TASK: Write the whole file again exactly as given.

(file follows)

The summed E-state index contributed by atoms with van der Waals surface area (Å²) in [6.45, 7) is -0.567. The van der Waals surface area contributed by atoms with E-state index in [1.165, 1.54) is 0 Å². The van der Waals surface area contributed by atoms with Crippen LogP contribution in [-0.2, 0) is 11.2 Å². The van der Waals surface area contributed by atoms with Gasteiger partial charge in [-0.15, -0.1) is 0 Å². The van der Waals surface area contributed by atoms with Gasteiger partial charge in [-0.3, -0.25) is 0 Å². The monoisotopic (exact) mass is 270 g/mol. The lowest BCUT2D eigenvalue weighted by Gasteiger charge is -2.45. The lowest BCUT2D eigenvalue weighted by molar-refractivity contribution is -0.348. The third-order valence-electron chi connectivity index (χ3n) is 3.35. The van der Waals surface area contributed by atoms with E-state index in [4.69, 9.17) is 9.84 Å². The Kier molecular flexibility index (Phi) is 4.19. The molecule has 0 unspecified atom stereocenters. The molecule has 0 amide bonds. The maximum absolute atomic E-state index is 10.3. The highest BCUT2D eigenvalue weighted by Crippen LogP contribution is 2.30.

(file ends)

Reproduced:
The summed E-state index contributed by atoms with van der Waals surface area (Å²) in [6.45, 7) is -0.567. The van der Waals surface area contributed by atoms with E-state index in [1.165, 1.54) is 0 Å². The van der Waals surface area contributed by atoms with Crippen LogP contribution in [-0.2, 0) is 11.2 Å². The van der Waals surface area contributed by atoms with Gasteiger partial charge in [-0.15, -0.1) is 0 Å². The van der Waals surface area contributed by atoms with Gasteiger partial charge in [-0.3, -0.25) is 0 Å². The monoisotopic (exact) mass is 270 g/mol. The lowest BCUT2D eigenvalue weighted by Gasteiger charge is -2.45. The lowest BCUT2D eigenvalue weighted by molar-refractivity contribution is -0.348. The third-order valence-electron chi connectivity index (χ3n) is 3.35. The van der Waals surface area contributed by atoms with E-state index in [4.69, 9.17) is 9.84 Å². The Kier molecular flexibility index (Phi) is 4.19. The molecule has 0 unspecified atom stereocenters. The molecule has 0 amide bonds. The maximum absolute atomic E-state index is 10.3. The highest BCUT2D eigenvalue weighted by Crippen LogP contribution is 2.30.